Glimpse into New York’s future marijuana economy

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ALBANY, N.Y. (NEWS10) — Before the first marijuana retailers open their doors to customers, there is much work left to be done by the state and municipalities. Many questions still remain about what New York’s marijuana economy will look like.

Helping cannabis businesses with state and local laws since 2010, law firm Vicente Sederberg has been paying close attention to New York’s evolving adult-use marijuana laws. The law firm said they have worked out what some of the regulations will mean for people who may be interested in opening a cannabis-related business in New York in a webinar on Wednesday.

What they do know, they said, is that licensing for cannabis-related businesses like cultivators, manufacturers, and retailers is likely to be highly competitive because of the adult-use marijuana’s equity provisions.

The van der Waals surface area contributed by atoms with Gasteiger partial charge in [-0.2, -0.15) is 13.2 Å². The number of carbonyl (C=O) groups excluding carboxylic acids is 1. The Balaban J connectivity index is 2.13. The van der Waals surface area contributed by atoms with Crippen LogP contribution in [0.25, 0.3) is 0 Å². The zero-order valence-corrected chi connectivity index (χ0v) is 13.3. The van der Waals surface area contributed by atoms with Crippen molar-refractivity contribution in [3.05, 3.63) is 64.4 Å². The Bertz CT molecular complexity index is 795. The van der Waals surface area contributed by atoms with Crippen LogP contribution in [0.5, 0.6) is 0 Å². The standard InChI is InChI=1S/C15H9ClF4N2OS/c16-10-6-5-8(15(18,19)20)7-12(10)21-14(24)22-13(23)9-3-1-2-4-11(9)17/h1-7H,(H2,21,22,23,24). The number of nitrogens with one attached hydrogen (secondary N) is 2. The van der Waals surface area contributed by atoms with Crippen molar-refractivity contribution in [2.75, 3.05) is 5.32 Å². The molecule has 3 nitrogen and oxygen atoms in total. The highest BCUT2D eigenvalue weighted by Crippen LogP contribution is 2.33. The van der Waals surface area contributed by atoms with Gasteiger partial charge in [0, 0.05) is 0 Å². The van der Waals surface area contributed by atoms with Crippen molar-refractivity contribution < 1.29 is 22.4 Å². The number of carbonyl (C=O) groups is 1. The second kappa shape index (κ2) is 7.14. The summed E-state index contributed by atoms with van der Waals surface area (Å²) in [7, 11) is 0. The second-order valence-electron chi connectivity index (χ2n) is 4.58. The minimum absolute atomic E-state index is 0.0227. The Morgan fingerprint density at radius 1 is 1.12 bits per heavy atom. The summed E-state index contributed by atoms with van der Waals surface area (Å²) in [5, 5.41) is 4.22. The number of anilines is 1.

New York’s dedication to equity within the market is unique, also unique is the state’s potency tax, the law firm said. State legislation states 50% of all licenses must be given to groups that have been most negatively impacted by previous marijuana drug laws like minorities, women, and disabled veterans.

More potent marijuana products will also be taxed at a higher rate. Vicente Sederberg said they believe this is to regulate potency in the market.

What about the ability of municipalities to opt out?

Cities, towns, and villages will be able to opt out of having retail stores and be able to restrict public use, but will not be able to opt out of having cultivation, delivery, or manufacturing businesses.

Localities have until the end of the year to opt out, but there’s a good reason they may not want to. Municipalities that opt out of retail and/or public use will not receive any sales tax from marijuana sales.

What happens if a municipality changes its mind? They can opt back in through a referendum.

Localities that opt out must also determine when and where marijuana use is acceptable within their borders.

Vicente Sederberg lawyers said draft legislation could be presented for public comment by the end of the year and marijuana sales in New York could start within 12 to 18 months.

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